Does Death of a Whistleblower Mean Death of the Claim?

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Miami Legal Services is looking to add an attorney to their tax clinic. Here is a link to the job announcement. Keith

In Insinga v. Commissioner, 157 T.C. No. 8 (2021) the Tax Court holds that the claim for payment a whistleblower has for providing information to the IRS does not die with the whistleblower.  Joseph Insinga filed his whistleblower case on April 25, 2013 and passed away on March 22, 2021 while the case was still pending.  If a whistleblower was required to stay alive until the end of a Tax Court case when cases can last so long, it would be quite a limiting factor.  Fortunately for the heirs of Mr. Insinga, the Court finds that death does not terminate his claim but it takes several pages of a precedential opinion to get there.

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The Court mentions that substantial development of the case has occurred by the time of this opinion through orders entered in 2016 and 2017.  Unfortunately, a portion of this case is sealed which means that for purposes of access on the Court’s website through Dawson the entire docket is sealed and the links to the orders which would ordinarily be available in a case without a sealed document are unavailable here since the sealing of any document results in the inability of the public to see the docket at all.  This is one of the features of Dawson the Court is working on but I have not seen an announcement regarding when the public might be able to see docket entries that are not sealed in cases where one sealed document exists.  If you want to see the orders, and if these orders are not sealed, you cannot go to the clerk’s office yet to view the file but you could call the clerk’s office and order the documents.  Because of the reference to the orders and the dates in this opinion, it will be relatively easy to identify for the clerk which documents you seek.  This will not be the case in other cases with sealed documents since you will need the clerk to read you the docket in order to select the documents you would like to see.  I also do not know if the Court sends out orders for free since they would be free if Dawson did not block the view of the docket or if you must pay the fee for the order the way you would for documents submitted by the parties.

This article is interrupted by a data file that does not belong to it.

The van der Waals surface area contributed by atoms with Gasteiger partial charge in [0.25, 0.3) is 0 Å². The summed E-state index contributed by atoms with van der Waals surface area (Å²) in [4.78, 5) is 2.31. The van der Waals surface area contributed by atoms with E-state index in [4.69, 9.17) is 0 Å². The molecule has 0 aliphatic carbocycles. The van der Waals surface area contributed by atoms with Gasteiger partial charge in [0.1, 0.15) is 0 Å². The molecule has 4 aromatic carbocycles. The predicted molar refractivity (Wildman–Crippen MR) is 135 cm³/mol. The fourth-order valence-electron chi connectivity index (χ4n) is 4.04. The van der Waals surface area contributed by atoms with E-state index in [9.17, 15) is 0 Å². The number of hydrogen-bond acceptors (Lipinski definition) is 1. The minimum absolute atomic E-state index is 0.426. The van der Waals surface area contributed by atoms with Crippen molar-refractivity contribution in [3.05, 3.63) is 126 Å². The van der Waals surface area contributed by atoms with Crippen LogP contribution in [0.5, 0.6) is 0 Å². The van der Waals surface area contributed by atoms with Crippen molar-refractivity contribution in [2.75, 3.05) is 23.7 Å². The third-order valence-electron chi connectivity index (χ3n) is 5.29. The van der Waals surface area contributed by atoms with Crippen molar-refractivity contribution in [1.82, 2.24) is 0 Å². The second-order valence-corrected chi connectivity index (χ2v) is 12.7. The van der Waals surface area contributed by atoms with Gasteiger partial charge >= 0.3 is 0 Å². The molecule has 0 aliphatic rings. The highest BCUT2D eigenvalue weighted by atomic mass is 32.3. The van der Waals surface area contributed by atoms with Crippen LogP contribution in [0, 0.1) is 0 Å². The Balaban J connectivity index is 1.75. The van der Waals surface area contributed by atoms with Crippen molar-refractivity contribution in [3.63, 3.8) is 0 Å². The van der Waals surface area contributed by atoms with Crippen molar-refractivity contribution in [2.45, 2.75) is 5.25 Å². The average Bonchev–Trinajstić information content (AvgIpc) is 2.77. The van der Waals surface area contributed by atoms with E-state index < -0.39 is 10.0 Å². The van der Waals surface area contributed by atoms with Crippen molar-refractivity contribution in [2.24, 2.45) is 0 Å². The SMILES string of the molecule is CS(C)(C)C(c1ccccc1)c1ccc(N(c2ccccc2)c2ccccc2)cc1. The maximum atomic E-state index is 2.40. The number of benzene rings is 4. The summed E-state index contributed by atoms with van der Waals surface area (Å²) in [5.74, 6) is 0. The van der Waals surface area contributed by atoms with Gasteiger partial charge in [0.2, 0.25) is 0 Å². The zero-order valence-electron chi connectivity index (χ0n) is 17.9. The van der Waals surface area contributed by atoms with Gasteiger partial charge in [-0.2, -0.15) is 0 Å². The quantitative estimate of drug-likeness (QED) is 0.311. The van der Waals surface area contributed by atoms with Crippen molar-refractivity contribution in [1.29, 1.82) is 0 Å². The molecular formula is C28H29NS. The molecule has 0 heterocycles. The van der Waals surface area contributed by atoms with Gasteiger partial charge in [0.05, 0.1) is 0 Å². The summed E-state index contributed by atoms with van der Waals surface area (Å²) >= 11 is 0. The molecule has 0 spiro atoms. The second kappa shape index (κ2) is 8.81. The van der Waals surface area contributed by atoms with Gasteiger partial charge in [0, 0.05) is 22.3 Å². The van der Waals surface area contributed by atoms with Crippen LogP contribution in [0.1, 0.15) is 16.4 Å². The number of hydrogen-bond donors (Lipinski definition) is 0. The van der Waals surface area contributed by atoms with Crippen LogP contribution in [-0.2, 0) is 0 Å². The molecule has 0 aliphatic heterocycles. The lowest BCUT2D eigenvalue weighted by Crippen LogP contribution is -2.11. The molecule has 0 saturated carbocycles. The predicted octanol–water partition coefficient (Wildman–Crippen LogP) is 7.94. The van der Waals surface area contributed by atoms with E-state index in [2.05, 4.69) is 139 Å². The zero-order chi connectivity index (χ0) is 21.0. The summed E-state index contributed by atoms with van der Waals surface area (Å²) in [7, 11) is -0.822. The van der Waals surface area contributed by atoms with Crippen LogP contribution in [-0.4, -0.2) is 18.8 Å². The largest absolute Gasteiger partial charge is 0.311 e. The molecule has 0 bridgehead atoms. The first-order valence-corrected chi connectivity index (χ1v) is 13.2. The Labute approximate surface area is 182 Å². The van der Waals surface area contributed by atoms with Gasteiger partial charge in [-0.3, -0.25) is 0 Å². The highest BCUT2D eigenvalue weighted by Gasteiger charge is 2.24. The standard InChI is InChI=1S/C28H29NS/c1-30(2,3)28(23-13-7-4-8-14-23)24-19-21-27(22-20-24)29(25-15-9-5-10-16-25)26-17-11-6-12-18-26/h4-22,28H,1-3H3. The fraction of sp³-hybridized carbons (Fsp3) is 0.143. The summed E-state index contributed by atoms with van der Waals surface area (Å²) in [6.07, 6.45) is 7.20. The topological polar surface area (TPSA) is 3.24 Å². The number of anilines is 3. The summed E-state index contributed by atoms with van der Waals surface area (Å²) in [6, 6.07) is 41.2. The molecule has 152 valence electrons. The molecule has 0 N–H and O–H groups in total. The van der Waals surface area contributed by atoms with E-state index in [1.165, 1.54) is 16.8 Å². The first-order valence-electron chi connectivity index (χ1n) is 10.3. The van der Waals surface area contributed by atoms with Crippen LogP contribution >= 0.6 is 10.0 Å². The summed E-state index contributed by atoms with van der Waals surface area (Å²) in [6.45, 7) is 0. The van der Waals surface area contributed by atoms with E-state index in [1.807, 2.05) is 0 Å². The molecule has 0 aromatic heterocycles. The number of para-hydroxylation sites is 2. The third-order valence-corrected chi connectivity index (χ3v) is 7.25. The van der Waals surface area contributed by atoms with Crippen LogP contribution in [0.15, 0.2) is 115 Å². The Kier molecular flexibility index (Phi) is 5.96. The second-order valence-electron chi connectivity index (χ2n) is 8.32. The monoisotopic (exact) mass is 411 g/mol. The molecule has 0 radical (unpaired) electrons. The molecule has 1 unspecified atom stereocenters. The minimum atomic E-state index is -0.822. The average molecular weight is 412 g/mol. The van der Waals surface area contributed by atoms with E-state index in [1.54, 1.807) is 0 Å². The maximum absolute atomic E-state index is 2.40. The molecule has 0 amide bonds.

When Mr. Insinga passed away, a motion for substitution of party was filed shortly thereafter seeking to substitute the person appointed as personal representative for the estate.  The statute creating the whistleblower jurisdiction of the Tax Court is silent on the issue of survivability of whistleblower claims.  Because this issue was one of first impression in the Tax Court, the opinion in the case is precedential.

The court notes that in its deficiency jurisdiction survivability is not a problem: